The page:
Risk vs. freedom: Older-driver debate leaves difficult choices

The Daytona Beach News-Journal recently wrote an article featuring a COS professor titled “Risk vs. freedom: Older-driver debate leaves difficult choices.”

When it comes to our cognitive abilities and reflexes, humans reach their peak early in life, said Dr. Janan Smither, a professor of psychology at the University of Central Florida who specializes in aging.

Starting at age 18, we embark upon a slow, gradual decline. Making a decision takes longer. Vision deteriorates. Reaction times slow.

“It’s sort of all downhill from there,” Smither said. “It’s not necessarily a pretty picture.”

Age also takes a physical toll on the body that makes driving harder, she said. The elderly might have difficulty turning their heads and performing other quick maneuvers required when driving. They are also more likely to be on medication that can impair their driving.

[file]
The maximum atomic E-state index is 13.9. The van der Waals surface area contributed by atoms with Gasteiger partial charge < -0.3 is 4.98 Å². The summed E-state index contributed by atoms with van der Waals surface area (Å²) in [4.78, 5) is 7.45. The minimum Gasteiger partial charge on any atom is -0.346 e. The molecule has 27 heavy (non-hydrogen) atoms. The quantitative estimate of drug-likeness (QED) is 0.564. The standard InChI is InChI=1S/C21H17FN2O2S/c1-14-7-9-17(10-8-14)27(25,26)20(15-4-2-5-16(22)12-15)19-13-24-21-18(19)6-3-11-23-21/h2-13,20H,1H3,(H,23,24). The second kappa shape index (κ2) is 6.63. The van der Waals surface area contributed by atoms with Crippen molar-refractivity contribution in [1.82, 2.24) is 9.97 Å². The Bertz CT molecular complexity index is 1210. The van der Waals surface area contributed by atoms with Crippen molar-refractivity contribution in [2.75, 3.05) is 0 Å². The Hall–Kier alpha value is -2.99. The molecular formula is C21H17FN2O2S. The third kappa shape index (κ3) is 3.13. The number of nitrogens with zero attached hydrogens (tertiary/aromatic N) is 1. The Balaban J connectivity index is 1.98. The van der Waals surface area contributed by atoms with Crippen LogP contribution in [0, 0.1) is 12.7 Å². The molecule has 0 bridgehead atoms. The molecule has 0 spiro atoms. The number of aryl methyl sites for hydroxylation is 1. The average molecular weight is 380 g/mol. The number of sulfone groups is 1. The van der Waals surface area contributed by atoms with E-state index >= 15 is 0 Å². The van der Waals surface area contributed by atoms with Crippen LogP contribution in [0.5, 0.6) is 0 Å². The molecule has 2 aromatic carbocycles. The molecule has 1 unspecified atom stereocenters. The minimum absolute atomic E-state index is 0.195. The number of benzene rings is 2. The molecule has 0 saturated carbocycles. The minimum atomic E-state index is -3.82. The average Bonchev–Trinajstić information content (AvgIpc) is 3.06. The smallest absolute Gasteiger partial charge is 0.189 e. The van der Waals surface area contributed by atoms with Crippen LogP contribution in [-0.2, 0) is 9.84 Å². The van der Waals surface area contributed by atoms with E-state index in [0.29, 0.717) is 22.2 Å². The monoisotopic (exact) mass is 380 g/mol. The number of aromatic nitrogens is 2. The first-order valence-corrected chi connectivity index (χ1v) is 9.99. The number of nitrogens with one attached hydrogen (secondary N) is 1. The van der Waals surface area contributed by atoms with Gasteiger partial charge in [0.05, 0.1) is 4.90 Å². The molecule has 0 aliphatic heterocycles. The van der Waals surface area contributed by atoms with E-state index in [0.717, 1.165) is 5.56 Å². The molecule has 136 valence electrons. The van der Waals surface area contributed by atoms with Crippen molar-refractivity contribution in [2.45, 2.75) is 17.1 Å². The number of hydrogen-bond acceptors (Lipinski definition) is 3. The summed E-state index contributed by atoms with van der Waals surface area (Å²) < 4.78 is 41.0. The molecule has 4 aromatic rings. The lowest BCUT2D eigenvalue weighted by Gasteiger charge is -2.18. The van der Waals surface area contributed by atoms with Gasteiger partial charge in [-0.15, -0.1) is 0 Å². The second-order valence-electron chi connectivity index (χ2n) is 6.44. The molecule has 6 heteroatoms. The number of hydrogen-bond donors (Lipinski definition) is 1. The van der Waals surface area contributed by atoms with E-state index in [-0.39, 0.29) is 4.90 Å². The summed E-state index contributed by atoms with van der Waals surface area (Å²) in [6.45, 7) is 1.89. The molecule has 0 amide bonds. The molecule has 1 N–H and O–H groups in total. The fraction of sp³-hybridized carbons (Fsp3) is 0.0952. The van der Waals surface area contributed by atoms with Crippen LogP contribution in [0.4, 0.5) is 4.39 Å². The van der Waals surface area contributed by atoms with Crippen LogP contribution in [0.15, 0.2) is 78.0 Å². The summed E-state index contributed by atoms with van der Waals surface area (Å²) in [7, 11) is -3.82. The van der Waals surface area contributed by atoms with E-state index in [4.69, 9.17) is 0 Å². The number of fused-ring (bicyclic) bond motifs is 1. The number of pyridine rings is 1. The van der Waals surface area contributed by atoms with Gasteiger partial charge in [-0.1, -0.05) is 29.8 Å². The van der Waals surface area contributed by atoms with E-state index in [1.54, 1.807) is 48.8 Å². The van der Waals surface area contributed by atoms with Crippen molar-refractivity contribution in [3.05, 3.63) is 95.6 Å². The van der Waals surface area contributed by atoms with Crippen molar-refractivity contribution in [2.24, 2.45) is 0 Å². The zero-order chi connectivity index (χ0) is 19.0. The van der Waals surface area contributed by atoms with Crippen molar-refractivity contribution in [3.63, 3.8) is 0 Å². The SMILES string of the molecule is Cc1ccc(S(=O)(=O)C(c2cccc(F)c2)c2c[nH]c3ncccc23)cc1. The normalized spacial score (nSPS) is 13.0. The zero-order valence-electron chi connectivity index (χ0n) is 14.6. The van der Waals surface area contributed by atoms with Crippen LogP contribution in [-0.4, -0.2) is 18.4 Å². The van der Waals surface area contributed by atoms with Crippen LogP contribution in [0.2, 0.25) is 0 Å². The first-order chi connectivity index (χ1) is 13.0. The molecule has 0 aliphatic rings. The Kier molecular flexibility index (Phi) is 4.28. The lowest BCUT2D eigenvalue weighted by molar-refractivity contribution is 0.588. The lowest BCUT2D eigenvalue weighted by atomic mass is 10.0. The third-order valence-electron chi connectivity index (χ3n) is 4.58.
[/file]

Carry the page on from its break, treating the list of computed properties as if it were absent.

On the road, these factors can “snowball” into a dangerous situation, Smither said. Older drivers will notice a construction sign warning of a closed lane less quickly than someone who is younger. That gives them less time to react and move out of the lane.

Older drivers do have one advantage over their younger peers, Smither said. Experience plays in their favor.

Smither often asks her students what the safest car on the road is. The students usually rattle off different automakers.

That’s not the answer. The safest car, she tells them, is the one with a 45-year-old behind the wheel.

That’s the age when cognitive function is still good, but experience has given drivers the tools they need to avoid crashes.

To read the entire article please click here.

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